A Day Spent Without Questioning

by | Sep 6, 2018

I have been in rural parts of India before. But this time, the experience was different not just because it was a completely new geographical location but also because of the idea behind visiting a village. In the past, it has happened several times that I’ve started a conversation and kept extending it with too many questions, without understanding the significance of listening.

This time, as a part of induction training at India Fellow, I visited a village called Dangiyo ka Hundar near Udaipur, Rajasthan. Though the name came across as a tongue twister and a bit difficult to me, the residents obviously didn’t think so. The idea was to explore the village in six hours with a co-fellow (a person I had met in the training and we were together for this activity) who I hadn’t interacted much with. The only condition was to not ask questions to gather information about the village, or those living there.

In the first three kilometer, there were no houses. Women carrying wood walked beside me and my co-fellows for a while. Some of them were carrying cow-dung in a bucket while a few were working on farms. It was the time when fields were being ploughed. People in this village had planted Kaddu (Pumpkin), Makai (Corn) and Bhindi (Lady’s finger).

For some reason, I had visualized a Rajasthani village to be in a desert with women wearing colorful Bandhej prints. The reality was a slap on my face.

Looking at the painted walls around the village, I was wondering who would have done that. Similarly, to build boundary walls, they had put rocks one over the other irrespective of their shape, color or a planned design but they balanced perfectly. The artwork on every door, and even the construction work were a mark of efficiency and dedication by people who made it with limited resources.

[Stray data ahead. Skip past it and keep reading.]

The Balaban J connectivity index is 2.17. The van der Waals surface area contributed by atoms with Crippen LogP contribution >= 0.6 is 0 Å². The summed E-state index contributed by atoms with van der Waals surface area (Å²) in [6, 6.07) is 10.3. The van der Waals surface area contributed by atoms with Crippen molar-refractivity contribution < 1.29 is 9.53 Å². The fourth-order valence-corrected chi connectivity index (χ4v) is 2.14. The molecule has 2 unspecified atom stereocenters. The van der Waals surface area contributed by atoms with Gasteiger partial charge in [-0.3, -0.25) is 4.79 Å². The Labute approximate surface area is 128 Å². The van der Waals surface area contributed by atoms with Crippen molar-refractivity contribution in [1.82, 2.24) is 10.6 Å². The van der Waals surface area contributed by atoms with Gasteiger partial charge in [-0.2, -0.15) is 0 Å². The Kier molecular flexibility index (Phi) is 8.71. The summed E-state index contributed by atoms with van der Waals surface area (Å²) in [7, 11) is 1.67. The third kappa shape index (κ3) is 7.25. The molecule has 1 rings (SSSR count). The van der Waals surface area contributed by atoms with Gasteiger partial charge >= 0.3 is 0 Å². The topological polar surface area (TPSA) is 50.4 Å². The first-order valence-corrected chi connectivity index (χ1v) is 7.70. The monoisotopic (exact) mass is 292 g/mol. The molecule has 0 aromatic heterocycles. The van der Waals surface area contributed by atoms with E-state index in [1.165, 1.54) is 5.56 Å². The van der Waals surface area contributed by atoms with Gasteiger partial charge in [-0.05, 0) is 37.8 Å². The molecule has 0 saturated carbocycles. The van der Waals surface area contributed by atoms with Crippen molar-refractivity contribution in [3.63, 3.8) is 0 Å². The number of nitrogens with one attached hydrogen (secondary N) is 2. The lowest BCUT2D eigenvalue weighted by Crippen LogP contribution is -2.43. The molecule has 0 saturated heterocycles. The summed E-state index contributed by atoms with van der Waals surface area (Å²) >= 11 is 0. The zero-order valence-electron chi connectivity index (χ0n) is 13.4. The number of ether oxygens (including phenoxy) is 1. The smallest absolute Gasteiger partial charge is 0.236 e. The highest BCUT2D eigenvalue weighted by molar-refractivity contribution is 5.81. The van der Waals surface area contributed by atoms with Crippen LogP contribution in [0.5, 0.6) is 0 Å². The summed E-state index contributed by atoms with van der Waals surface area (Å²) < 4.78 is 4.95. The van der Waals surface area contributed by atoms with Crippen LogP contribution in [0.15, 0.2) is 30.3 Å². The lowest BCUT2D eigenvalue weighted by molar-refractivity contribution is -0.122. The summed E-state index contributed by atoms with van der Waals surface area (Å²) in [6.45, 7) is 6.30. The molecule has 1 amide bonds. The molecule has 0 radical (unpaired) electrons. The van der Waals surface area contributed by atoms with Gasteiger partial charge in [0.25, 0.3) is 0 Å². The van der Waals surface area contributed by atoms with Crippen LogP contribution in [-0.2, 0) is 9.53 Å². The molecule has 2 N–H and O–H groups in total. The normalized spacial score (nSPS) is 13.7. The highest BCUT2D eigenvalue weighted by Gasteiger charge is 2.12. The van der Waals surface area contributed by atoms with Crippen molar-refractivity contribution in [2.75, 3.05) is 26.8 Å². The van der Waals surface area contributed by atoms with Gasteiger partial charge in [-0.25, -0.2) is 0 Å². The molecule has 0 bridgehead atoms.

On walking further inside, I got to know that most part of the village is inhabited by Dangi community, who are considered as one of the lower castes here. There are people from other castes and social status working in the farm as well. A large proportion of women are indulged in farming, cattle rearing, collecting cow-dung and picking fire-woods. Some of the male members are out grazing the animals and a few are working on the farm. All of them seem to be complementing each other.

They were comfortable with strangers coming to their village and walking around for no reason. For instance, an old man walked towards us, smiled and said, “Beta, ghumne aaye ho? Ghumo. Koi dikkat ho to batana”. I had never experienced such hospitality in my hometown, Kolkata. A large number of people come there from different places but not even a single person greets strangers with such warmth anymore. It could be my limited worldview.

The six hours in this village passed by getting amazed by the vastness of hills, smiles and glances shared by the villagers, small talks regarding our short visit, questions about absence of a vehicle with us, greetings from kaka at the tea shop, tasting local lozenges (candies), singing songs, getting to know my co-fellow better and mostly looking at people busy working.

As Haruki Murakami’s said, “I think my job is to observe people and the world and not to judge them. I always hope to position myself away from all the conclusions (Interview The Paris Review)”. Here, I am not concluding my experiences of the day and rather, will continue learning from this.

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